Perspectives on the Job Market during the Pandemic

There are many words we hear in the workforce. Some of these words include hired, promotion, unemployment, disability, fired, and layoffs. But one word that is not heard too often is the word ‘furlough.’ As if the news of a pandemic alone was not bad enough, back in March we faced a lockdown which took the world by surprise. Suddenly, everything changed and we had to adapt to a new lifestyle that involved using computers and phones all day and night for school and work.

As a working college student, I was unsure of how we were going to handle it all. Will we ever be in the classroom again? Will we ever see another group project in person? Thankfully, the transition was smooth and the fact we were all experiencing this change together made it a bit better.
But the pandemic not only impacted school and the way we learned in a classroom, it impacted jobs. What about the students who were working? How were they impacted?

Personally, the transition as a working individual was not as smooth as school. This brings us back to the word we rarely hear, furlough. According to a *CNBC article, a furlough is defined as “a temporary leave of employees due to special needs of a company or employer, which may be due to economic conditions at the specific employer or in the economy as a whole.” What does this mean, exactly? Like many of us prior to March, I had never been through a pandemic. The scariest part of it all was that my employer never provided me with direct answers to my questions since they did not know the answers either. When will we be able to come back? But most importantly, how was I going to pay my bills and rent?

The only comforting thought was that many workers, employers, and employees were thinking the same thing. Every day the news was on, these questions and concerns were being brought up. But within this gloominess, there was also news of hope and stories of support where society was coming together trying to make a terrible situation better. No doubt it has been difficult. I have finally had time to think about life and how my place in it matters. Social media platforms are all we have had to make our voices heard, and to find ways to come out of this as confident individual with motivation to succeed.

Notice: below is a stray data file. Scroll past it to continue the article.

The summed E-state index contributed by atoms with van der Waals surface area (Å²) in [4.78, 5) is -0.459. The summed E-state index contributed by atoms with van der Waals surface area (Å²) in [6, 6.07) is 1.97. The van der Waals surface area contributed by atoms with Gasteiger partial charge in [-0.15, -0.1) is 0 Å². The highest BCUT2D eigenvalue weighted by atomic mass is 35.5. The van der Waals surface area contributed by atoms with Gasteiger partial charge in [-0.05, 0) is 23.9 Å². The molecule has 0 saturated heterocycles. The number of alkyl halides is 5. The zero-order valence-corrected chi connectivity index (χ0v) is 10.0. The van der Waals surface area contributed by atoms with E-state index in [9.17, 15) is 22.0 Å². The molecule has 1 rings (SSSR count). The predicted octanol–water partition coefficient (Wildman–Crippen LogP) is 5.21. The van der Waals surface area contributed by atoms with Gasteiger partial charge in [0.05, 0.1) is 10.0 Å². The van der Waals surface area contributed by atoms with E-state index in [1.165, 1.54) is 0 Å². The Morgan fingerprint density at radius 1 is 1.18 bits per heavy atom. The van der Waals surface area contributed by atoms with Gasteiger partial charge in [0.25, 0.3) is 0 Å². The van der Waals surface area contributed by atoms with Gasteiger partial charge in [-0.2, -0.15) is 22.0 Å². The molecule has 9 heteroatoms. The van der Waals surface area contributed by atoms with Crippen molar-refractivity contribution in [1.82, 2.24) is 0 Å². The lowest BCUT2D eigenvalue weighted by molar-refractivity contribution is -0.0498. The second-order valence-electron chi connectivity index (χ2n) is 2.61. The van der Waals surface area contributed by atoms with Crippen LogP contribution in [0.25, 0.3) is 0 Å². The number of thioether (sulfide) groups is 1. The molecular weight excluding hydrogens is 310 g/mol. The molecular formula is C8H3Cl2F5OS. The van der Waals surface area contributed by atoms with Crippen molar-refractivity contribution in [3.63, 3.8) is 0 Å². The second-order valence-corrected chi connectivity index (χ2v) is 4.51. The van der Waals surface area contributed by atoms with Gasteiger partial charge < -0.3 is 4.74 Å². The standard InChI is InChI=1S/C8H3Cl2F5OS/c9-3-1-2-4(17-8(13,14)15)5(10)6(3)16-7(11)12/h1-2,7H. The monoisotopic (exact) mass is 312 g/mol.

Ultimately, this pandemic has brought us down, but it has given us much. An opportunity to learn and grow, to understand ourselves even further and to develop skills we wished we had time to learn before. Whether it is learning how to cook, knit, play guitar, or search the internet for free courses, our time became our own and perspective is the only thing that has mattered.

Many say this has taught them to never take the present for granted, that tomorrow is never guaranteed. These are all things I learned. Always be prepared, make a savings account, and most importantly, find work in something you truly enjoy and feel appreciated doing.

*Nova, Annie. “Your Boss Said, ‘You’re Furloughed.’ What Does That Mean Exactly?” CNBC, CNBC, 17 Apr. 2020, www.cnbc.com/2020/04/17/heres-what-you-need-to-know-about-being-furloughed.html.

By Jennifer Carreno
Jennifer Carreno Jennifer Carreno